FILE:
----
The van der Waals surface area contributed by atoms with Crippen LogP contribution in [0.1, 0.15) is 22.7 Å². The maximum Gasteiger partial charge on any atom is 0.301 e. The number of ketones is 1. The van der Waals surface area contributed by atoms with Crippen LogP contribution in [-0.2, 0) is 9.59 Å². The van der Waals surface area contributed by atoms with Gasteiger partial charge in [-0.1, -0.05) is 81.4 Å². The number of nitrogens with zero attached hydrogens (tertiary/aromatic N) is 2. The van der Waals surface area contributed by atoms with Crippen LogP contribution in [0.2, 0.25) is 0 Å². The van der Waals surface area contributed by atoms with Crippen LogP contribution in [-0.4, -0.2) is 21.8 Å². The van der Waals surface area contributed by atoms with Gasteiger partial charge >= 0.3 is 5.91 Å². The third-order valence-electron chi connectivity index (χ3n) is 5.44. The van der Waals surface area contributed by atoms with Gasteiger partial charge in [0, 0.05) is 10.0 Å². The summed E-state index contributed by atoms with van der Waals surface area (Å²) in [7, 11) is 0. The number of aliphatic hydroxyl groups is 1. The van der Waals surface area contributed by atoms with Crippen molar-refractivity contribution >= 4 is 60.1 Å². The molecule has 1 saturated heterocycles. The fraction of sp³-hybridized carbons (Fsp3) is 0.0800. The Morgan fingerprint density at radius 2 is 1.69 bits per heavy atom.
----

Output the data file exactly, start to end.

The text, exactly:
The van der Waals surface area contributed by atoms with Crippen LogP contribution in [0.1, 0.15) is 22.7 Å². The maximum Gasteiger partial charge on any atom is 0.301 e. The number of ketones is 1. The van der Waals surface area contributed by atoms with Crippen LogP contribution in [-0.2, 0) is 9.59 Å². The van der Waals surface area contributed by atoms with Gasteiger partial charge in [-0.1, -0.05) is 81.4 Å². The number of nitrogens with zero attached hydrogens (tertiary/aromatic N) is 2. The van der Waals surface area contributed by atoms with Crippen LogP contribution in [0.2, 0.25) is 0 Å². The van der Waals surface area contributed by atoms with Crippen LogP contribution in [-0.4, -0.2) is 21.8 Å². The van der Waals surface area contributed by atoms with Gasteiger partial charge >= 0.3 is 5.91 Å². The third-order valence-electron chi connectivity index (χ3n) is 5.44. The van der Waals surface area contributed by atoms with Gasteiger partial charge in [0, 0.05) is 10.0 Å². The summed E-state index contributed by atoms with van der Waals surface area (Å²) in [7, 11) is 0. The number of aliphatic hydroxyl groups is 1. The van der Waals surface area contributed by atoms with Crippen molar-refractivity contribution >= 4 is 60.1 Å². The molecule has 1 saturated heterocycles. The fraction of sp³-hybridized carbons (Fsp3) is 0.0800. The Morgan fingerprint density at radius 2 is 1.69 bits per heavy atom.